Technology changes at an incredible pace, capacity, performance, scale and capability all growing whilst cost per unit drops just as fast. The general operational principles of how to manage and maintain IT infrastructure remain remarkably constant. Sometimes we forget these principles because the cost of ignoring them are so low (take storage and archiving for example) but eventually sheer scale forces us to adopt the common sense processes of our predecessors.
Storage demand is growing faster than storage costs are shrinking and so organisations are looking at how to cost effectively archive their stale data into the lowest cost, simplest environment that they can. Amazon Glacier offers a very attractive solution, being tape based, secure and delivered as a service it really fits with the thinking of the modern CTO. The problem is how do we integrate this service into our data centre operational processes and procedures?
We can adopt the sub-optimal approach of having to request access to an archive (which depends on knowing what is in each archive and where the archive is stored). Alternatively we can do what happened in on the mainframe (where disk was expensive and scarce) and search through file and directory metadata and then automatically request that the file(s) are made available online.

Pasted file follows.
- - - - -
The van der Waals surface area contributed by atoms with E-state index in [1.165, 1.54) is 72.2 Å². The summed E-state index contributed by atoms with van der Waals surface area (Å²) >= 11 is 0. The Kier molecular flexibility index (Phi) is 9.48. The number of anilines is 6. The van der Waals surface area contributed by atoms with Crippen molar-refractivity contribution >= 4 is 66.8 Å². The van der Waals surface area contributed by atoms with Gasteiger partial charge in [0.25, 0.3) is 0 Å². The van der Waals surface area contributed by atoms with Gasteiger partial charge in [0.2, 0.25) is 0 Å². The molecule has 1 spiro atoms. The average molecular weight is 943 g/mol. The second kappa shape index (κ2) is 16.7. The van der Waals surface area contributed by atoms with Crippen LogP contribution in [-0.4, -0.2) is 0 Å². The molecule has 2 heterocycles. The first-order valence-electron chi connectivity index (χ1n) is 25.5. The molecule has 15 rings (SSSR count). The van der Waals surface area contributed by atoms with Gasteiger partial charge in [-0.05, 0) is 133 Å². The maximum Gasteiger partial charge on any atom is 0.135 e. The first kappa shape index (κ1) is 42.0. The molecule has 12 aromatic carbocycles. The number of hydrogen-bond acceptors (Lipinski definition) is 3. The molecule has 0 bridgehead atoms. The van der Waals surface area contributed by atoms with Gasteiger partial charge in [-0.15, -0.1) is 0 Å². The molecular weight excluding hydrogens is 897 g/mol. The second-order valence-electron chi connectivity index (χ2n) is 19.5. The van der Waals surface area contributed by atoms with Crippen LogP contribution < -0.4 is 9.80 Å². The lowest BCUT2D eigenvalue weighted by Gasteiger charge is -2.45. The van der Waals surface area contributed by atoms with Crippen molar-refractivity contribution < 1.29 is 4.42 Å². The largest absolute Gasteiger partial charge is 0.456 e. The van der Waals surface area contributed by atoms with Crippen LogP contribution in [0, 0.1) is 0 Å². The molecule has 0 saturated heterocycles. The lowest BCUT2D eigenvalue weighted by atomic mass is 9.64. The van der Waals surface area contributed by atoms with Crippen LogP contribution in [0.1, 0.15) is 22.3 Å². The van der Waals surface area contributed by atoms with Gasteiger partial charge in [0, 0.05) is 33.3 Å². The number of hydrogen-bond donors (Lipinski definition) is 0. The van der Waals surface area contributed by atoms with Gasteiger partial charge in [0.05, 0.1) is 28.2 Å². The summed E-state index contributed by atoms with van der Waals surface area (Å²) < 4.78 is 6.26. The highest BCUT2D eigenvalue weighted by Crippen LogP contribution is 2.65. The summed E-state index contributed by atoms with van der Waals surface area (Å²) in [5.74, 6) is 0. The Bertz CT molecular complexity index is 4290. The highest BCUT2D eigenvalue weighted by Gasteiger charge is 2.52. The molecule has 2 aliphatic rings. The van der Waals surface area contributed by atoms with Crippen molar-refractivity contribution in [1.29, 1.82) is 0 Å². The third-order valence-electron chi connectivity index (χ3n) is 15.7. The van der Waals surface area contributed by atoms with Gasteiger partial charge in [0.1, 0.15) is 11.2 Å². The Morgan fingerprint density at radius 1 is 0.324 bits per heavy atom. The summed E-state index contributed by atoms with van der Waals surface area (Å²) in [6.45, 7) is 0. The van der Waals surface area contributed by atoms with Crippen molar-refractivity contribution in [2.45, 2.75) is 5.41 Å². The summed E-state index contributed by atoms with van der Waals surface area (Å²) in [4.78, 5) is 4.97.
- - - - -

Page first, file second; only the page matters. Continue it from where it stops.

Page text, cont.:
Avere’s new Cloud NAS automatically migrates stale data to Amazon S3 or Glacier based on usage patterns and provides permanent metadata stubs in the Avere unified filesystem to enable automated recovery. Simple, effective and useful all in one solution.
In fact the overall Avere product is much more than an archiving solution, data is identified as being random or serial access and fresh or stale. The Avere filesystem automatically manages placement of the data blocks to optimise performance and cost simultaneously. One unified NAS solution that offers high performance Flash and DRAM based storage for virtualisation and Database type workload, SAS or SATA for sequential reads and writes and cloud storage for very stale data that may never be needed again.
A really neat solution to a perennial problem faced by CTOs around the world.